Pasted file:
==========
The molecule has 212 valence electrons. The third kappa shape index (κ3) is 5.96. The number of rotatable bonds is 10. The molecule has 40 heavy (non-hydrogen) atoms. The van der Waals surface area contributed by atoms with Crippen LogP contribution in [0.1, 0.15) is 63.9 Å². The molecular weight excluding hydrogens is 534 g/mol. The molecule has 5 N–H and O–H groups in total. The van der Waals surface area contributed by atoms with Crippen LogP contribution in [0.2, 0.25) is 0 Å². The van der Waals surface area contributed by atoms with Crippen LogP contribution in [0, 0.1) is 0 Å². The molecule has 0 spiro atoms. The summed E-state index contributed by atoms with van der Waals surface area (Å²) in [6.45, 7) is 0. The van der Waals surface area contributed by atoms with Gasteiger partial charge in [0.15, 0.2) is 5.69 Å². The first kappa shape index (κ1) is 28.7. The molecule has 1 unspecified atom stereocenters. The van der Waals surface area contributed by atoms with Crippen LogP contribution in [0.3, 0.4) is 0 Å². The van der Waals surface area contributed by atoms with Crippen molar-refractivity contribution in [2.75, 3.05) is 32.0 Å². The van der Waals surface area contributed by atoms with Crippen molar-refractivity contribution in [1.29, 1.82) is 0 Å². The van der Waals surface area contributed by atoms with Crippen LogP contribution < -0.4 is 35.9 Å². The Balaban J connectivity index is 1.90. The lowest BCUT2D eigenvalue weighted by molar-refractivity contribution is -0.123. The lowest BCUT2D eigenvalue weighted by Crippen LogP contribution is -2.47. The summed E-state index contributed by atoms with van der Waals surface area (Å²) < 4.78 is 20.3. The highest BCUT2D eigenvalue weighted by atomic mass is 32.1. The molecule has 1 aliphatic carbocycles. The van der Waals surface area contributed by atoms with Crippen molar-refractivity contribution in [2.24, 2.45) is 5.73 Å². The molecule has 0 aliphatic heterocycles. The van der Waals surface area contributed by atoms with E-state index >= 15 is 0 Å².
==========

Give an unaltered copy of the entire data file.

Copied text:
The molecule has 212 valence electrons. The third kappa shape index (κ3) is 5.96. The number of rotatable bonds is 10. The molecule has 40 heavy (non-hydrogen) atoms. The van der Waals surface area contributed by atoms with Crippen LogP contribution in [0.1, 0.15) is 63.9 Å². The molecular weight excluding hydrogens is 534 g/mol. The molecule has 5 N–H and O–H groups in total. The van der Waals surface area contributed by atoms with Crippen LogP contribution in [0.2, 0.25) is 0 Å². The van der Waals surface area contributed by atoms with Crippen LogP contribution in [0, 0.1) is 0 Å². The molecule has 0 spiro atoms. The summed E-state index contributed by atoms with van der Waals surface area (Å²) in [6.45, 7) is 0. The van der Waals surface area contributed by atoms with Gasteiger partial charge in [0.15, 0.2) is 5.69 Å². The first kappa shape index (κ1) is 28.7. The molecule has 1 unspecified atom stereocenters. The van der Waals surface area contributed by atoms with Crippen LogP contribution in [0.3, 0.4) is 0 Å². The van der Waals surface area contributed by atoms with Crippen molar-refractivity contribution in [2.75, 3.05) is 32.0 Å². The van der Waals surface area contributed by atoms with Crippen molar-refractivity contribution in [1.29, 1.82) is 0 Å². The van der Waals surface area contributed by atoms with Crippen LogP contribution < -0.4 is 35.9 Å². The Balaban J connectivity index is 1.90. The lowest BCUT2D eigenvalue weighted by molar-refractivity contribution is -0.123. The lowest BCUT2D eigenvalue weighted by Crippen LogP contribution is -2.47. The summed E-state index contributed by atoms with van der Waals surface area (Å²) < 4.78 is 20.3. The highest BCUT2D eigenvalue weighted by atomic mass is 32.1. The molecule has 1 aliphatic carbocycles. The van der Waals surface area contributed by atoms with Crippen molar-refractivity contribution in [2.24, 2.45) is 5.73 Å². The molecule has 0 aliphatic heterocycles. The van der Waals surface area contributed by atoms with E-state index >= 15 is 0 Å².